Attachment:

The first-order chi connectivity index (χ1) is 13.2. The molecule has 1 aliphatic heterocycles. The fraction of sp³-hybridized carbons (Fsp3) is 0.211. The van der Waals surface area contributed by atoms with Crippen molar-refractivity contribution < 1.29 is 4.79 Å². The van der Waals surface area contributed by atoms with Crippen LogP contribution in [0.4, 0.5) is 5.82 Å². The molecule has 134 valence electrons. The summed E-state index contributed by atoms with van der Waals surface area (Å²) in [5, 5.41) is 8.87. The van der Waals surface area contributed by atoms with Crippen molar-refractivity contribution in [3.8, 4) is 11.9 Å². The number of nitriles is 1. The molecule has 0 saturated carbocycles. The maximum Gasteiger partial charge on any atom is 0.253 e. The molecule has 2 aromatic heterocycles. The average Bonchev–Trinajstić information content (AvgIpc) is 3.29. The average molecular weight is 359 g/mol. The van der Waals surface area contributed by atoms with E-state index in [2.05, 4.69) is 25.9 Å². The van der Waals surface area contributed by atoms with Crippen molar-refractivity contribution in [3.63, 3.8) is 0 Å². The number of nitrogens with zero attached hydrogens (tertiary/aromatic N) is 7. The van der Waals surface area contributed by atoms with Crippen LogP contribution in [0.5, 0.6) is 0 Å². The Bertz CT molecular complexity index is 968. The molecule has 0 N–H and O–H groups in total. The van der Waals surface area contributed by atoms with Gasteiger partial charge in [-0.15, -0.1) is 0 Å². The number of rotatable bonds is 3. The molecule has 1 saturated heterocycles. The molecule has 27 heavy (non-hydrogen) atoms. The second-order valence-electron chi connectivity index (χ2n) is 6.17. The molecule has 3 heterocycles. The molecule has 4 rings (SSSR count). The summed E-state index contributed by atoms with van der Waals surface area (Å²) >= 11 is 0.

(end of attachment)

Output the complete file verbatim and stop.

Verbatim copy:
The first-order chi connectivity index (χ1) is 13.2. The molecule has 1 aliphatic heterocycles. The fraction of sp³-hybridized carbons (Fsp3) is 0.211. The van der Waals surface area contributed by atoms with Crippen molar-refractivity contribution < 1.29 is 4.79 Å². The van der Waals surface area contributed by atoms with Crippen LogP contribution in [0.4, 0.5) is 5.82 Å². The molecule has 134 valence electrons. The summed E-state index contributed by atoms with van der Waals surface area (Å²) in [5, 5.41) is 8.87. The van der Waals surface area contributed by atoms with Crippen molar-refractivity contribution in [3.8, 4) is 11.9 Å². The number of nitriles is 1. The molecule has 0 saturated carbocycles. The maximum Gasteiger partial charge on any atom is 0.253 e. The molecule has 2 aromatic heterocycles. The average Bonchev–Trinajstić information content (AvgIpc) is 3.29. The average molecular weight is 359 g/mol. The van der Waals surface area contributed by atoms with E-state index in [2.05, 4.69) is 25.9 Å². The van der Waals surface area contributed by atoms with Crippen molar-refractivity contribution in [3.63, 3.8) is 0 Å². The number of nitrogens with zero attached hydrogens (tertiary/aromatic N) is 7. The van der Waals surface area contributed by atoms with Crippen LogP contribution in [0.5, 0.6) is 0 Å². The Bertz CT molecular complexity index is 968. The molecule has 0 N–H and O–H groups in total. The van der Waals surface area contributed by atoms with Gasteiger partial charge in [-0.15, -0.1) is 0 Å². The number of rotatable bonds is 3. The molecule has 1 saturated heterocycles. The molecule has 27 heavy (non-hydrogen) atoms. The second-order valence-electron chi connectivity index (χ2n) is 6.17. The molecule has 3 heterocycles. The molecule has 4 rings (SSSR count). The summed E-state index contributed by atoms with van der Waals surface area (Å²) >= 11 is 0.